College Preps Health Jobs In Lebanon
Lebanon — Training for health care workers is becoming a bigger part of Lebanon College’s curriculum as the school hopes to meet the growing need for skilled professionals at Dartmouth-Hitchcock Medical Center and the region’s other health care providers.
This fall, the private, associate degree and certificate awarding college plans to open a new center dedicated to health education. The new Allied Health and Sciences Center will be located on the downtown mall in the vacant former Shoetorium space, which the college purchased for $725,000 in 2008.
The center will bring together existing programs in radiology and medical coding, and offer new training for surgical technicians and in sonography, said college president Ron Biron.
The college hopes to meet the local demand for qualified health care professionals, according to Biron. With DHMC as the region’s largest employer and smaller hospitals providing thousands more jobs, there is a constant need for training new workers and offering continuing education to the nurses and technicians who are mid-career.
“It just makes sense, because of where we are and what’s needed in the area,” Biron said. “It just makes sense for the college to move in that direction because it fills a huge need in the area.”
When it opens, the Allied center will encompass at least half of the educational programs at Lebanon College, Biron said. The preliminary plans for the 5,100 square foot building include five classrooms, three labs, lounges and administrative offices. Renovations have not yet begun, but Biron said they would be finished this fall.
The college has begun looking for additional instructors. The ultimate cost for expanding the health programs is not yet known, Biron said, but any additional expenses will be covered through, among other things, a capital campaign.
The college at the same time is trying to pay down more than $2 million in debt, much of which stems from a loan taken out in 2007 to buy the Shoetorium building.
Tuition is expected to rise slightly for fall of 2013, but the cost to students will remain “still very affordable,” Biron said.
The term “allied health” generally refers to professionals outside of medicine, dentistry, optometry and nursing. It includes all kinds of technicians, therapists and assistants who account for more than 60 percent of health care workers nationally, according to the Center for the Health Professions, a California workforce development organization.
Biron has had an eye on growing Lebanon College’s health-related programs since he became president last September. He has since been meeting with hospital officials from around the Upper Valley to learn about their employment needs and where his school can play a role in meeting them.
Alice Peck Day Memorial Hospital in Lebanon is one of the hospitals that Biron recently approached.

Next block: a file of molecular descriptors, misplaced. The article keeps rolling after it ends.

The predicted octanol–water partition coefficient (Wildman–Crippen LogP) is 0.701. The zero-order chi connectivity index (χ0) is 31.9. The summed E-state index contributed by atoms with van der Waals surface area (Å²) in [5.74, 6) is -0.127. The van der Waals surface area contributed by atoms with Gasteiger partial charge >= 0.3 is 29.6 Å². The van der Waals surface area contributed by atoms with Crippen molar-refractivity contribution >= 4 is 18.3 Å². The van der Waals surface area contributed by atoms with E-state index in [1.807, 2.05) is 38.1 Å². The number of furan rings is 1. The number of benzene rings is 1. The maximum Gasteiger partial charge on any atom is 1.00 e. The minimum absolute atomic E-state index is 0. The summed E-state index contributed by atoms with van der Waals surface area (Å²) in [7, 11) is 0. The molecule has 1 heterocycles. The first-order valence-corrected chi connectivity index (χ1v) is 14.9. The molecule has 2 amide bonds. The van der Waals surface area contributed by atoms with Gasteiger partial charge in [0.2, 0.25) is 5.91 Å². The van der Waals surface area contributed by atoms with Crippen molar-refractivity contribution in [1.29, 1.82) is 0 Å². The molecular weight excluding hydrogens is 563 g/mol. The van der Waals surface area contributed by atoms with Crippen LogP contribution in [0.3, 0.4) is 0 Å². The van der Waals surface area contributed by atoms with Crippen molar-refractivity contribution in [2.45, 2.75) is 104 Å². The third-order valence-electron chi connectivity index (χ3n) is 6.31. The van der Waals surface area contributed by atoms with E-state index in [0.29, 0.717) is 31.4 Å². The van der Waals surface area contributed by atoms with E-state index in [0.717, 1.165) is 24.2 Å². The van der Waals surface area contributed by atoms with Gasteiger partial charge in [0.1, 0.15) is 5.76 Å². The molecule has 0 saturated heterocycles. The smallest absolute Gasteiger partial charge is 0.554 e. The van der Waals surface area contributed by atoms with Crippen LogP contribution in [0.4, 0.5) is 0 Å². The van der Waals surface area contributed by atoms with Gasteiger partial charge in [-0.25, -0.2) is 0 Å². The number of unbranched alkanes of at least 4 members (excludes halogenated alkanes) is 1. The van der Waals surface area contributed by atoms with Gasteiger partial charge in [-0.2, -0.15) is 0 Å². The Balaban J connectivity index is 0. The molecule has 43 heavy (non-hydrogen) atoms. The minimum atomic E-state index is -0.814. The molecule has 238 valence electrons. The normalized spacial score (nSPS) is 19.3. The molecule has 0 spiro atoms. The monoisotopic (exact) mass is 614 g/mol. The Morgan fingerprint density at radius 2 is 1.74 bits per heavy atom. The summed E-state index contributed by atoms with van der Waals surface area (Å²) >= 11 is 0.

The college could play a significant role in helping APD find employees for some of its most difficult-to-fill positions, said Sue Mooney, Alice Peck Day’s president and CEO.
“The reality of what we’re looking for is people, not necessarily doctors or nurses, but the next level down,” she said. “Techs, aides, assistants — that sort of level of people that are what makes the hospital work. They are critically important to what we do and not that easy to come by.”
Particularly now, with the health care industry in a period of great change, health care providers need to be thinking beyond traditional medical schools training doctors to find workers of all kinds of skill sets, hospital officials said.
Partnerships with schools like Lebanon will be important in helping hospitals plan for the future, said Sarah Currier, director of recruiting at DHMC.
“We’re just looking forward to the opportunity to partner together with Lebanon College and any other institutions of higher learning as we think about what kind of workforce we need for the future,” she said.
There is also a need for ongoing training, Currier said. Employees who started in an entry-level position may want to seek additional certifications at Lebanon to move into more advanced positions.
“It really allows us not just to hire people into a role, but to hire people into a medical career that will grow with them,” Currier said.
The college not only will move its existing programs into the building, but also reintroduce the sonography program after a three year hiatus and offer new training for surgical technicians.
The surgical technician program is based on one that DHMC developed in-house back in 2002. DHMC ended the program last year after the instructor took early retirement, said DHMC spokesman Rick Adams, and is negotiating with the college to license the course materials.
The two-year radiology degree has been among Lebanon College’s most popular programs, Biron said. Currently, radiology has 26 students.
Radiology Program Director Lisa Zabski said the new Allied center would do more than expand the hiring pool for Upper Valley hospitals. It will boost Lebanon College’s visibility in the public and offer more opportunities to students, she said.
Zabski hopes to upgrade equipment for her program as part of the expansion. Also, students will have a wider variety of disciplines to choose from.
Many of her radiology students have asked about enrolling in the sonography program, for example, which would give them the skills to perform ultrasounds as well as X-rays.
“They’d have more available if, once they got into the program, they want to expand out,” she said. “With health care changing, there’s going to be more allied health job opportunities.”
Chris Fleisher can be reached at 603-727-3229 or firstname.lastname@example.org.